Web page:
The NSCN) IM) has probably come to realize that integration of all Naga inhabited areas or Nagalim is not on the cards. Manipur, for one, cannot be divided. The social, cultural and even political objective of Naga togtherness can, however, be largely attained through a variety of non-territorial adjustments that do not undermine existing state boundaries with the various Naga ho-hos (tribal assemblies) providing a certain bonding even with the so-called Eastern Nagas in Myanmar from where Muivah hails. Nephi Rio, former Nagaland CM, has interestingly registered his Nagaland People’s Party as the Naga People’s Party in Manipur, Arunachal and Assam.

Many issues have been resolved over time. The outstanding grievance relates to continuance of the Armed Forces Special Powers Act, which has lately been withdrawn from the Greater Imphal municipal area and is largely inoperative in the Hill areas that are under suspension of operation arrangements. Yet it looms large as a huge political affront and psychological hurt, with Irom Sharmila on hunger fast for a decade and Meitei women disrobing before security forces to demonstrate their indignation.

The Jeevan Reddy Committee in 2005 recommended AFSPA’s repeal and incorporation of certain of its provisions in the existing Unlawful Activities Act, something endorsed by the Moily Administrative Reforms Commission’s report on Pubic Order. The Centre has promised action but must act expeditiously. This one gesture will be a balm, enable Irmila to break her fast and transform Metei sentiment. With arms resolving nothing, the newly-formed association of Senior Citizens for Society has called for a political settlement through unconditional dialogue with Meitei groups.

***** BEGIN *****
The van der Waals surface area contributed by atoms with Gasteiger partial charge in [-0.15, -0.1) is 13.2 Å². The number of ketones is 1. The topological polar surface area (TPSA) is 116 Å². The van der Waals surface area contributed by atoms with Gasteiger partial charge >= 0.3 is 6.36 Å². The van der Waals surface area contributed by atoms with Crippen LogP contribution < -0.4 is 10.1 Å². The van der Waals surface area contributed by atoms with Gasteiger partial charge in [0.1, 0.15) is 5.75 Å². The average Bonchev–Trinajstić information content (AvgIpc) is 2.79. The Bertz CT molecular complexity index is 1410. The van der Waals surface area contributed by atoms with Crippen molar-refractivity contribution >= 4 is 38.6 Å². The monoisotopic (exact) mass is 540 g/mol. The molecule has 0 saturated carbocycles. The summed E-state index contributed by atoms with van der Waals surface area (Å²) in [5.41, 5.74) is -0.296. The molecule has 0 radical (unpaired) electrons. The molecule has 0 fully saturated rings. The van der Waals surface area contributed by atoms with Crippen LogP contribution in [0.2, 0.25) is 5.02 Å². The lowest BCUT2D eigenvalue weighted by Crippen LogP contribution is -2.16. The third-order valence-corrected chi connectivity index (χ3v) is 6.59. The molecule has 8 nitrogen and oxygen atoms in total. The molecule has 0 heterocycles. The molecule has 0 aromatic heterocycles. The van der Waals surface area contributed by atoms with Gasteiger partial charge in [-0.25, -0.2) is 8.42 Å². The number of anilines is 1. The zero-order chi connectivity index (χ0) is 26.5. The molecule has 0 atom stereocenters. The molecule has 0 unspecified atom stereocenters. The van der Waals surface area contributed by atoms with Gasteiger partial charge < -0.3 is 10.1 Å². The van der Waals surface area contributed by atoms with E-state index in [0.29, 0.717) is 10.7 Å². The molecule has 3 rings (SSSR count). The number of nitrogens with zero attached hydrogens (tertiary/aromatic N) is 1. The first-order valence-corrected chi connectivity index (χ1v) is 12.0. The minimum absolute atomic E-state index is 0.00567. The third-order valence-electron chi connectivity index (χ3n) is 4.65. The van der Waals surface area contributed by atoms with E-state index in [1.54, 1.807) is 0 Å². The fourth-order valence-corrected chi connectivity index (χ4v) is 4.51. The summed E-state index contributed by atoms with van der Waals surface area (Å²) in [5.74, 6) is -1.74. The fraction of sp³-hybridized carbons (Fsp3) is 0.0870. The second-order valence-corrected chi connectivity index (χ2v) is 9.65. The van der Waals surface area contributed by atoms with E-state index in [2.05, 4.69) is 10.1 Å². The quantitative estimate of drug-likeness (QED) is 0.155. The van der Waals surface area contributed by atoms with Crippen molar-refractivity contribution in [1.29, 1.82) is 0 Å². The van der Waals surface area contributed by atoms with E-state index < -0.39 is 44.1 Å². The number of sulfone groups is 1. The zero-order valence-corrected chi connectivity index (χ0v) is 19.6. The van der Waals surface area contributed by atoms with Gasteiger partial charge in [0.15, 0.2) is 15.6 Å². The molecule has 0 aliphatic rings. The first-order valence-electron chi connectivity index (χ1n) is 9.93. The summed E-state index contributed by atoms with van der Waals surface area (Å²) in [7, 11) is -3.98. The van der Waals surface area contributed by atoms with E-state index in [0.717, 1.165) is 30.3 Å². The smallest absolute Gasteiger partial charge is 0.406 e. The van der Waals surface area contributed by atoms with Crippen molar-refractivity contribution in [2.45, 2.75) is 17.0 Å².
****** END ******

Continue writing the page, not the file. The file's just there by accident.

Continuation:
Various grievances need to be addressed, together with the imperative of development to generate productive jobs for the rising tide of educated unemployed in this highly literate state. Development is not a panacea but can be a solvent for many ills. The Tipaiamukh project, regarding which residual objections appear more ideological and nominal than real on account of inadequate communication, purposeful implementation of the Look East policy and speedy upgradation of the Silchar-Imphal Highway could provide a we;come development thrust.

Talks with the NSCN-IM must be carried forward on the basis of the proposals exchanged. Kuki groups must also come to the negotiating table and should not be too difficult to satisfy. Hard liners on all sides are likely to be isolated by a groundswell in favour of peace and progress. The old hurt about “forced merger” could hopefully be removed should the Assembly adopt a resolution ‘reaffirming’ sManipur’s merger in 1949 simultaneously with the announcement of the proposed political and economic package for the state. With concerted action, the hope that Manipur might turn the corner within the next three to four years may not be just a pipe dream given a benign spell of President’s rule followed by general elections.